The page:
Lootman wrote: hiriskpaul wrote:
Lootman wrote:Correct. Not only that but US funds are mandated to distribute not just 100% of received dividends, but also 100% of received realised capital gains. That can be a reason to avoid US-listed funds n taxable UK accounts.
So in a sense US funds over-distribute relative to UK ones.
Due to their structure most ETFs do not generate realized gains anyway, so that part is moot. But it's good that Vanguard took the extra step of getting certified as distributing.
Looks like my luck has run out! VTI has non-zero ERI for this year. My other ETF (VB) still zero for this tax year.
I wonder if it has to do with the US tax year being different? They have to distribute within their tax year, which is why US funds invariably make a distribution in December - their tax year is the calendar year.
But they would not feel any obligation to make distributions to coincide with the tax years of other nations.
I am not sure what is going on. The reporting period for the fund (VTI) is the same as that in the annual accounts, so no mis-alignment there. A few curious things in the accounts though. Firstly, the fund does make a "Realized Net Gain" which is about half of "Net Investment Income", but no "Realized Capital Gain" was distributed and virtually all of "Net Investment Income" is distributed. I assume their must be something in the arcane accounting rules to permit this. Secondly, for some reason, the amount of income per share not distributed was much larger for year ending 2018 than for previous years (2018 $0.176, 2017 $0.018, 2016 $0.001, 2015 $0.015, 2014 $0.005). The ERI for 2018, according to KPMG is $0.1324. It will be very interesting to see what happens to the undistributed income in the 2019 accounts. I will be a bit miffed if it gets distributed as I will then be taxed twice! That does not happen with Irish domiciled ETFs though, so hopefully will not arise.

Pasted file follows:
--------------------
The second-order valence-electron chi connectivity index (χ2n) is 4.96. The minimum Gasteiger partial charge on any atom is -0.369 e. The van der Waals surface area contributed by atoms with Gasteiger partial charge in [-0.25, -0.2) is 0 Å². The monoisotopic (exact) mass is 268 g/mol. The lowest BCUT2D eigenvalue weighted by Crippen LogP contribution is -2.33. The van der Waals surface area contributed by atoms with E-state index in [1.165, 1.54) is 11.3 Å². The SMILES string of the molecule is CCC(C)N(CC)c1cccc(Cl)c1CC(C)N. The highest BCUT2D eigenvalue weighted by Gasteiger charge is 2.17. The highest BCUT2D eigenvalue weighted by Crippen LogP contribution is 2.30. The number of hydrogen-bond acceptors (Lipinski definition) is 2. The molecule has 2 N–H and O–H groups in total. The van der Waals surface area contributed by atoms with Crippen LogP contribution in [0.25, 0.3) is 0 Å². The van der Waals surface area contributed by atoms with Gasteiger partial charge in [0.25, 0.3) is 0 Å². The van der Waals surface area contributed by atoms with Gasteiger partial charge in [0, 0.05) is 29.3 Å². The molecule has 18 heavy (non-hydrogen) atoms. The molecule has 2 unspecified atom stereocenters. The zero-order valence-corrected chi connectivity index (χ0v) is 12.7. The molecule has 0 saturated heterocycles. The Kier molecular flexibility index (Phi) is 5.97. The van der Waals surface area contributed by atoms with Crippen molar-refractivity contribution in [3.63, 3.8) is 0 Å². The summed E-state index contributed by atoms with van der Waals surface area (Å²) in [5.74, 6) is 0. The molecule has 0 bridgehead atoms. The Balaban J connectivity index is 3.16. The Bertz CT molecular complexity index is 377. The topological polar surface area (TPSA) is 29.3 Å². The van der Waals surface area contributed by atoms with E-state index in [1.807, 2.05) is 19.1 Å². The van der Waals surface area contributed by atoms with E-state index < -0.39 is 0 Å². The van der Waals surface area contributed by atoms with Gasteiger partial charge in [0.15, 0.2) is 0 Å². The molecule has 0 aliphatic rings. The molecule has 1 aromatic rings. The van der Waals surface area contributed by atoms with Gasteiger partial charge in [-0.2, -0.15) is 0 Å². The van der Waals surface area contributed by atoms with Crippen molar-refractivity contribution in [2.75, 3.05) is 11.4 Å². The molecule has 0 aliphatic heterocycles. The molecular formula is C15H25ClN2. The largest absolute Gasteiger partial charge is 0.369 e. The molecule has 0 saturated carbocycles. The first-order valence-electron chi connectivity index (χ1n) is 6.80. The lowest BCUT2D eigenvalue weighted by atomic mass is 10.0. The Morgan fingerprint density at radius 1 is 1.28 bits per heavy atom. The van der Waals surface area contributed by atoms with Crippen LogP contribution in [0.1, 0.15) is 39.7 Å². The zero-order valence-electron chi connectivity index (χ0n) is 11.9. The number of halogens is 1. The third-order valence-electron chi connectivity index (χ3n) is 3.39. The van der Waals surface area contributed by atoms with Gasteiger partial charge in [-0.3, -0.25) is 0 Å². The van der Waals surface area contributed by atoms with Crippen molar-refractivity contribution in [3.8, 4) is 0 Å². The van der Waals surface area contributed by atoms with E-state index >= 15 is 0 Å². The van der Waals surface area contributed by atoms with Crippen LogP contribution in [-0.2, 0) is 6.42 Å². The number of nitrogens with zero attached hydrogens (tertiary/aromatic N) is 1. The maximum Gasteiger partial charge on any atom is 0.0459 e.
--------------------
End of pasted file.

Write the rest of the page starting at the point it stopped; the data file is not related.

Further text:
I can see I will have an extra complication for this year's tax return - how to handle this ERI as I have not experienced it before for a US listed ETF. When I receive dividends, 15% withholding tax has already been deducted and is used as a tax credit to offset UK income tax on those dividends. So how should I report the ERI? Does that include or exclude 15% ERI?